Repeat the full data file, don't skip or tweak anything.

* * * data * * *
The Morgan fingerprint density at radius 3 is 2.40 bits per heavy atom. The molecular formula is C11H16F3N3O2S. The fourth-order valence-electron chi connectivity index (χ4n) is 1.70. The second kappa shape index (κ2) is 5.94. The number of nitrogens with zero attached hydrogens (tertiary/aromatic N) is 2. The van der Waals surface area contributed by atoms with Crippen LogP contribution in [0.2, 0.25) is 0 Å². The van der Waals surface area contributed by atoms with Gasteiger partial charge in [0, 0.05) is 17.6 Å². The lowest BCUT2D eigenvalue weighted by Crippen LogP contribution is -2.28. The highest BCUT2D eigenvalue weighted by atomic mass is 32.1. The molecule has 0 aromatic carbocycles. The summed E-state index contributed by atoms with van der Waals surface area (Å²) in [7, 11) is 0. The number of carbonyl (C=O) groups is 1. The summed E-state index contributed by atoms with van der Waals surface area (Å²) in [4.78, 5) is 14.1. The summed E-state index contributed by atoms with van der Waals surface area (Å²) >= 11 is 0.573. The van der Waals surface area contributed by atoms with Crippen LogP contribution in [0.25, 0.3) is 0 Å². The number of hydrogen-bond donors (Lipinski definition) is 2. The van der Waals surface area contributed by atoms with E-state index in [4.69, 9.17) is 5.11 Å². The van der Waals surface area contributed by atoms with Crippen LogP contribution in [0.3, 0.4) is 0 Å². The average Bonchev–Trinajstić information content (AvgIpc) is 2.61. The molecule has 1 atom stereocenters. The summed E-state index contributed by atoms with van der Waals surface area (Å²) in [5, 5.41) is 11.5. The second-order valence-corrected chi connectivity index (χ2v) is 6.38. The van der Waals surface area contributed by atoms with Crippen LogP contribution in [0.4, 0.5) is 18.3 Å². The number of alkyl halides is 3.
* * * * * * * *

The Morgan fingerprint density at radius 3 is 2.40 bits per heavy atom. The molecular formula is C11H16F3N3O2S. The fourth-order valence-electron chi connectivity index (χ4n) is 1.70. The second kappa shape index (κ2) is 5.94. The number of nitrogens with zero attached hydrogens (tertiary/aromatic N) is 2. The van der Waals surface area contributed by atoms with Crippen LogP contribution in [0.2, 0.25) is 0 Å². The van der Waals surface area contributed by atoms with Gasteiger partial charge in [0, 0.05) is 17.6 Å². The lowest BCUT2D eigenvalue weighted by Crippen LogP contribution is -2.28. The highest BCUT2D eigenvalue weighted by atomic mass is 32.1. The molecule has 0 aromatic carbocycles. The summed E-state index contributed by atoms with van der Waals surface area (Å²) in [7, 11) is 0. The number of carbonyl (C=O) groups is 1. The summed E-state index contributed by atoms with van der Waals surface area (Å²) in [4.78, 5) is 14.1. The summed E-state index contributed by atoms with van der Waals surface area (Å²) >= 11 is 0.573. The van der Waals surface area contributed by atoms with Crippen LogP contribution in [0.25, 0.3) is 0 Å². The number of hydrogen-bond donors (Lipinski definition) is 2. The van der Waals surface area contributed by atoms with E-state index in [4.69, 9.17) is 5.11 Å². The van der Waals surface area contributed by atoms with Crippen LogP contribution in [0.3, 0.4) is 0 Å². The average Bonchev–Trinajstić information content (AvgIpc) is 2.61. The molecule has 1 atom stereocenters. The summed E-state index contributed by atoms with van der Waals surface area (Å²) in [5, 5.41) is 11.5. The second-order valence-corrected chi connectivity index (χ2v) is 6.38. The van der Waals surface area contributed by atoms with Crippen LogP contribution in [0.4, 0.5) is 18.3 Å². The number of alkyl halides is 3.